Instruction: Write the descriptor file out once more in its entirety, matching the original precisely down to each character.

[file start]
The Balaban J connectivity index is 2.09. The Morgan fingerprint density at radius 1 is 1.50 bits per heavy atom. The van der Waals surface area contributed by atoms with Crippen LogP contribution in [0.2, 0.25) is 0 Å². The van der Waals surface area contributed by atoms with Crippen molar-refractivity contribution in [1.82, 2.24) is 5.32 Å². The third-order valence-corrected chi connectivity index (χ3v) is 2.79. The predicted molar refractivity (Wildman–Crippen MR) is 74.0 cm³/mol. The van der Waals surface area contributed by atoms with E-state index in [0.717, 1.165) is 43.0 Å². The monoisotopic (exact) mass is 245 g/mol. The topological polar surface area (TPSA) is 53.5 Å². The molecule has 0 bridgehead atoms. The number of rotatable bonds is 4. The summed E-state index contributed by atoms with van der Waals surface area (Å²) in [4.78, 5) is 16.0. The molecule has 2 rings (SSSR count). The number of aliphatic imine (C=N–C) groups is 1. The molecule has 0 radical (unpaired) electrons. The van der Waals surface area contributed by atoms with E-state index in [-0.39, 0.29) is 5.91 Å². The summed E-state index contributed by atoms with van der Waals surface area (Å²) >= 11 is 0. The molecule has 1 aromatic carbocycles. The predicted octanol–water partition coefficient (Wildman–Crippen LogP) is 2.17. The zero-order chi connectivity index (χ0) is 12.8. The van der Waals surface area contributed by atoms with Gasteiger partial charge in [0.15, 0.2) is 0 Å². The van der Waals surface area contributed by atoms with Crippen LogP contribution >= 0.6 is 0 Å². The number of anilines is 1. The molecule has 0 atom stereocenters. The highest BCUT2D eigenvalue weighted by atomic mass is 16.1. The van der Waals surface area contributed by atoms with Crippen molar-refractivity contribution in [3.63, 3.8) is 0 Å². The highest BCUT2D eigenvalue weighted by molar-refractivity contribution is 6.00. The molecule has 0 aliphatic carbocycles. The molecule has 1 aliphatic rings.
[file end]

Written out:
The Balaban J connectivity index is 2.09. The Morgan fingerprint density at radius 1 is 1.50 bits per heavy atom. The van der Waals surface area contributed by atoms with Crippen LogP contribution in [0.2, 0.25) is 0 Å². The van der Waals surface area contributed by atoms with Crippen molar-refractivity contribution in [1.82, 2.24) is 5.32 Å². The third-order valence-corrected chi connectivity index (χ3v) is 2.79. The predicted molar refractivity (Wildman–Crippen MR) is 74.0 cm³/mol. The van der Waals surface area contributed by atoms with E-state index in [0.717, 1.165) is 43.0 Å². The monoisotopic (exact) mass is 245 g/mol. The topological polar surface area (TPSA) is 53.5 Å². The molecule has 0 bridgehead atoms. The number of rotatable bonds is 4. The summed E-state index contributed by atoms with van der Waals surface area (Å²) in [4.78, 5) is 16.0. The molecule has 2 rings (SSSR count). The number of aliphatic imine (C=N–C) groups is 1. The molecule has 0 radical (unpaired) electrons. The van der Waals surface area contributed by atoms with E-state index in [-0.39, 0.29) is 5.91 Å². The summed E-state index contributed by atoms with van der Waals surface area (Å²) >= 11 is 0. The molecule has 1 aromatic carbocycles. The predicted octanol–water partition coefficient (Wildman–Crippen LogP) is 2.17. The zero-order chi connectivity index (χ0) is 12.8. The van der Waals surface area contributed by atoms with Gasteiger partial charge in [0.15, 0.2) is 0 Å². The van der Waals surface area contributed by atoms with Crippen LogP contribution >= 0.6 is 0 Å². The number of anilines is 1. The molecule has 0 atom stereocenters. The highest BCUT2D eigenvalue weighted by atomic mass is 16.1. The van der Waals surface area contributed by atoms with Crippen molar-refractivity contribution in [3.63, 3.8) is 0 Å². The highest BCUT2D eigenvalue weighted by molar-refractivity contribution is 6.00. The molecule has 0 aliphatic carbocycles. The molecule has 1 aliphatic rings.